Former Washington Post Editor Admits He Should’ve ‘Pushed Harder’ to Publish Alito Flag Story in 2021

Cameron Barr explains why the publication did not move forward with Bob Barnes’ reporting of the Alitos’ upside-down American flag

samuel-alito-upside-down-flag
Photo of the American flag hanging outside Samuel Alito's home obtained by the New York Times

Former Washington Post editor Cameron Barr admitted he should have “pushed harder” to publish the outlet’s reporting on the upside-down American flag flying from the Virginia home of Supreme Court Justice Samuel A. Alito Jr. back in 2021.

In January 2021, Alito’s wife, Martha-Ann, told Washington Post Supreme Court reporter Bob Barnes that the upside-down flag — which was embraced by Trump supporters following the 2020 election — was “an international signal of distress,” though the Post never published the report. That is, until the New York Times broke the story earlier this month.

“I agreed with Bob Barnes and others that we should not do a single-slice story about the flag, because it seemed like the story was about Martha-Ann Alito and not her husband,” Barr told Semafor in a Sunday interview, referencing the neighborhood dispute that appeared to be the impetus of the flag.

Barr told Semafor he had suggested the story would focus on the neighborhood disagreement that would include mention of the flag, though that story was never published either.

“In retrospect, I should have pushed harder for that story,” Barr said.

In the Post’s 2024 story on the flag, a Post spokesperson stated the incident was not initially published “because the flag-raising appeared to be the work of Martha-Ann Alito, rather than the justice, and connected to a dispute with her neighbors,” leading to uncertainty if the argument “was rooted in politics.”

While the upside-down flag has long stood as a sign of distress used by the military and protestors in situations of civil unrest, in the months following the 2020 election, Trump supporters used the flag as part of the “Stop the Steal” movement, which claimed President Joe Biden “stole” the election from Trump. Several upside-down flags appeared during the Jan. 6 insurrection.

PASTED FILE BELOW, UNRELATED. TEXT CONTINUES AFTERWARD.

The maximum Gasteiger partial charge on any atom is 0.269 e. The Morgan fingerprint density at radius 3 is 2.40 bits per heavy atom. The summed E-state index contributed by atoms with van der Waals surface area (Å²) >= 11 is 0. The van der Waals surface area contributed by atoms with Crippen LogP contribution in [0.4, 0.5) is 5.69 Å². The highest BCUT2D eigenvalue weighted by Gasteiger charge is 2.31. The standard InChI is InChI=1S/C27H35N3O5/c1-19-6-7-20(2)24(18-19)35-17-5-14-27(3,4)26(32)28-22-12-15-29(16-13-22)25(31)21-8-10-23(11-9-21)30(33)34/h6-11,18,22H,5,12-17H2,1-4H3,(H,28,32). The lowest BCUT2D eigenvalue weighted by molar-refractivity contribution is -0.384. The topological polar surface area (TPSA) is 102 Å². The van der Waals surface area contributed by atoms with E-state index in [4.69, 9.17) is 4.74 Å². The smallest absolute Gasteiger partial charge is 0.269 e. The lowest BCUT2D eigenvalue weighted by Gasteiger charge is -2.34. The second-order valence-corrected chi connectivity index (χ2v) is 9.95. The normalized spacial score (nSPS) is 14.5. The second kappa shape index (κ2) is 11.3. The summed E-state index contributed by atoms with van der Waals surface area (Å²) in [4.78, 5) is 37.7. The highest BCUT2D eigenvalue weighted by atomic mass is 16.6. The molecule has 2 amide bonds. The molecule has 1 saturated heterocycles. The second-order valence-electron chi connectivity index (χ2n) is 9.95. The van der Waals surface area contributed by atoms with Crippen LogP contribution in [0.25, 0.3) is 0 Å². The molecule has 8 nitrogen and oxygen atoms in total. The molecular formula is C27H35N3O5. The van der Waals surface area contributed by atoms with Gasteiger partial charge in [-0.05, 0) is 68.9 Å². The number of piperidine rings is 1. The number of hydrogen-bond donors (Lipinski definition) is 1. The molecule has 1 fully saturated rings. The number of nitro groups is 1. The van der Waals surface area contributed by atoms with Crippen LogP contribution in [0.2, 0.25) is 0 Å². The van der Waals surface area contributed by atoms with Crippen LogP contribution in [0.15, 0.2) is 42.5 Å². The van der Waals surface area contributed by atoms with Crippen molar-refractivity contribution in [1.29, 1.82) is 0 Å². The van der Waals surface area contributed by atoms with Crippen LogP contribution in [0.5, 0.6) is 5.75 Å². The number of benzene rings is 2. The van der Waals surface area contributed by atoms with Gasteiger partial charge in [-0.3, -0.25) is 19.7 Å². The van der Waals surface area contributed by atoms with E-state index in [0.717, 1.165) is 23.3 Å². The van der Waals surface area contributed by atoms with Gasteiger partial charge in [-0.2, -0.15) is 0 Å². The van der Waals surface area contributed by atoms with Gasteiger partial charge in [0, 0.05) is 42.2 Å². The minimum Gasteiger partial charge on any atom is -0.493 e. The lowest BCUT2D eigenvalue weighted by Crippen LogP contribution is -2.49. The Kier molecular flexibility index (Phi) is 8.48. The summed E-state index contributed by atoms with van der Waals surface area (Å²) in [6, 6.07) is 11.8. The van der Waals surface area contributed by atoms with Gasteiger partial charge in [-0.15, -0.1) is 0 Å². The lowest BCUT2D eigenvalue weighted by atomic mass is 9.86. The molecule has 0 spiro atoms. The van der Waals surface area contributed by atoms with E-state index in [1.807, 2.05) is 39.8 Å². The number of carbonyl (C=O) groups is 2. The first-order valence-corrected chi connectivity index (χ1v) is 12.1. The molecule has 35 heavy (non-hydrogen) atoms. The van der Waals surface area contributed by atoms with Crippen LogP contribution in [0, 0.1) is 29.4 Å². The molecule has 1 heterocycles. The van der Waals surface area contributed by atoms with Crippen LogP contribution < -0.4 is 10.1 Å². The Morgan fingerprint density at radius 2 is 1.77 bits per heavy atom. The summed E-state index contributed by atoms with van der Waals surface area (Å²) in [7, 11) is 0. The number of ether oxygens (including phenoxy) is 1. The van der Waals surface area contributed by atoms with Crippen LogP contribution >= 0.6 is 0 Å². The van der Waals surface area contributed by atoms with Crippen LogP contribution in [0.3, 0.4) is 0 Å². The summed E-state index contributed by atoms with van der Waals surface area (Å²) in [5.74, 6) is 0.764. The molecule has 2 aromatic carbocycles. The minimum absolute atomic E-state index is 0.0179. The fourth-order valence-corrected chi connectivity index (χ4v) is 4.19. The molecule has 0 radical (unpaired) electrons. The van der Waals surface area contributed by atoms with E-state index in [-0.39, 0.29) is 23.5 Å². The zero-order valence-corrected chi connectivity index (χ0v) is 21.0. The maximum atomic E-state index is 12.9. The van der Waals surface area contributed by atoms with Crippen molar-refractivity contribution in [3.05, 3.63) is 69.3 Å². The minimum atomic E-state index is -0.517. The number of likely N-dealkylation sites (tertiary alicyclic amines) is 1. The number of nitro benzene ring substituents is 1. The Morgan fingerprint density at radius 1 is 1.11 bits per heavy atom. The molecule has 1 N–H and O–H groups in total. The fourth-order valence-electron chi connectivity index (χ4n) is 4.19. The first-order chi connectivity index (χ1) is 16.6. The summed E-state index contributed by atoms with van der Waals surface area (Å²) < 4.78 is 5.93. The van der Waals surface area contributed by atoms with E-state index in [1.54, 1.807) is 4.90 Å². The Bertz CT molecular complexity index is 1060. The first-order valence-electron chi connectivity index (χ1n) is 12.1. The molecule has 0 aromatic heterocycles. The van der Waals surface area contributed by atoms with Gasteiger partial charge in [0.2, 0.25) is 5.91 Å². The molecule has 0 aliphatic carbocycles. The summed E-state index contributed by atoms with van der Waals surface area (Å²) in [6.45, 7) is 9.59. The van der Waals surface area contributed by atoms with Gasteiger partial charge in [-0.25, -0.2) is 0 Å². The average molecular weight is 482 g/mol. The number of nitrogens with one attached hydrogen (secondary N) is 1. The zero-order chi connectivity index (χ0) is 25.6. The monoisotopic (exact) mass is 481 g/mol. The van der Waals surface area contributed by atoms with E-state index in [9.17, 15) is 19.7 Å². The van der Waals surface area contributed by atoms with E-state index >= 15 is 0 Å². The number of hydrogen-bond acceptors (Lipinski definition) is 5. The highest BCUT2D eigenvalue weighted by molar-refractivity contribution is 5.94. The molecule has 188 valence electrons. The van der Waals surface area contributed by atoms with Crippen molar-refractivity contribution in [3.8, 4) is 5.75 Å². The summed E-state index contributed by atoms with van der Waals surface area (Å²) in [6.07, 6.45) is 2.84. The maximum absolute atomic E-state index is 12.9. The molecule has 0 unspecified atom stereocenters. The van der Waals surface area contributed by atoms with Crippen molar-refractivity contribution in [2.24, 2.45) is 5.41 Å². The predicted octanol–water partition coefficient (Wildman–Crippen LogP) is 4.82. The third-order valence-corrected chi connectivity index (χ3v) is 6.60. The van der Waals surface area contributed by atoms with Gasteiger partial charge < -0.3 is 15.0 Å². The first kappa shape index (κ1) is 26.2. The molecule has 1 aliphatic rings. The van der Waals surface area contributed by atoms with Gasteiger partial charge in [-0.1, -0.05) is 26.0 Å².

The Post’s reporting of the upside-down flag at the Alitos’ home in Fairfax County marks one of two flags associated with Jan. 6, as an “Appeal to Heaven” flag was flown from Alito’s beach house in New Jersey. That flag dates back to the American Revolution and is used in far-right circles to signify a “right to revolution.”

Amid reports of the flags, pressure is mounting on Alito to recuse himself from two Supreme Court cases: one regarding Trump’s bid for immunity and the other surrounding Jan. 6.

Comments

One response to “Former Washington Post Editor Admits He Should’ve ‘Pushed Harder’ to Publish Alito Flag Story in 2021”

  1. Kevin Avatar
    Kevin

    In 2006, Ted Kennedy gave us all an emotional warning (now a factual account) on the Senate floor of the dangers of Alito’s extreme ideology: “If you are concerned and you want a justice that’s going to stand for the working men and women in this country—it’s not going to be Judge Alito. If you are concerned about women’s privacy rights, about the opportunity for women to gain fair employment in America—it’s not Judge Alito. If you care about the disabled … the Disability Act that we have passed to bring all of the disabled into our society, if you are looking for someone that is going to be a friend of the disabled—it’s not going to be Judge Alito. And finally, if you are looking for someone that is going to be willing to stand up to the executive branch of government … it’s not going to be Judge Alito.”

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